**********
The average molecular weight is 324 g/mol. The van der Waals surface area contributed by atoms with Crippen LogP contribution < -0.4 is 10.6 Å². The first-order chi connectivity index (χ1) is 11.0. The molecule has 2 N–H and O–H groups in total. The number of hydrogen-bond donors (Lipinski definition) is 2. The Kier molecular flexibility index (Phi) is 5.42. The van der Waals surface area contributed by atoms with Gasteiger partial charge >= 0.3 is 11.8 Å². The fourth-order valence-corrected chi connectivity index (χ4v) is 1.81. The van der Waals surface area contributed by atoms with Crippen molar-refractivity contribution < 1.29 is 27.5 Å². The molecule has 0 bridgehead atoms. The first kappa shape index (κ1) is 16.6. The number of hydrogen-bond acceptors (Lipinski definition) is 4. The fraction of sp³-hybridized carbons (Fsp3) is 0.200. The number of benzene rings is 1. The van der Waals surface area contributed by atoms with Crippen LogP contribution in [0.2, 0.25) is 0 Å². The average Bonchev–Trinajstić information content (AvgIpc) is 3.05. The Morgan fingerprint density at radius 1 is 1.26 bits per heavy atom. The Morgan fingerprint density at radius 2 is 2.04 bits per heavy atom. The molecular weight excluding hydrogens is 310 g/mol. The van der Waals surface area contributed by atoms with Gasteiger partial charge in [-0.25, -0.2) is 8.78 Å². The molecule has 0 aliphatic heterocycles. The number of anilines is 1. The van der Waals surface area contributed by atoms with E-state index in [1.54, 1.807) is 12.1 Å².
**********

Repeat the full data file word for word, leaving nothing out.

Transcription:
The average molecular weight is 324 g/mol. The van der Waals surface area contributed by atoms with Crippen LogP contribution < -0.4 is 10.6 Å². The first-order chi connectivity index (χ1) is 11.0. The molecule has 2 N–H and O–H groups in total. The number of hydrogen-bond donors (Lipinski definition) is 2. The Kier molecular flexibility index (Phi) is 5.42. The van der Waals surface area contributed by atoms with Gasteiger partial charge >= 0.3 is 11.8 Å². The fourth-order valence-corrected chi connectivity index (χ4v) is 1.81. The van der Waals surface area contributed by atoms with Crippen molar-refractivity contribution < 1.29 is 27.5 Å². The molecule has 0 bridgehead atoms. The first kappa shape index (κ1) is 16.6. The number of hydrogen-bond acceptors (Lipinski definition) is 4. The fraction of sp³-hybridized carbons (Fsp3) is 0.200. The number of benzene rings is 1. The van der Waals surface area contributed by atoms with Crippen LogP contribution in [0.2, 0.25) is 0 Å². The average Bonchev–Trinajstić information content (AvgIpc) is 3.05. The Morgan fingerprint density at radius 1 is 1.26 bits per heavy atom. The Morgan fingerprint density at radius 2 is 2.04 bits per heavy atom. The molecular weight excluding hydrogens is 310 g/mol. The van der Waals surface area contributed by atoms with Gasteiger partial charge in [-0.25, -0.2) is 8.78 Å². The molecule has 0 aliphatic heterocycles. The number of anilines is 1. The van der Waals surface area contributed by atoms with E-state index in [1.54, 1.807) is 12.1 Å².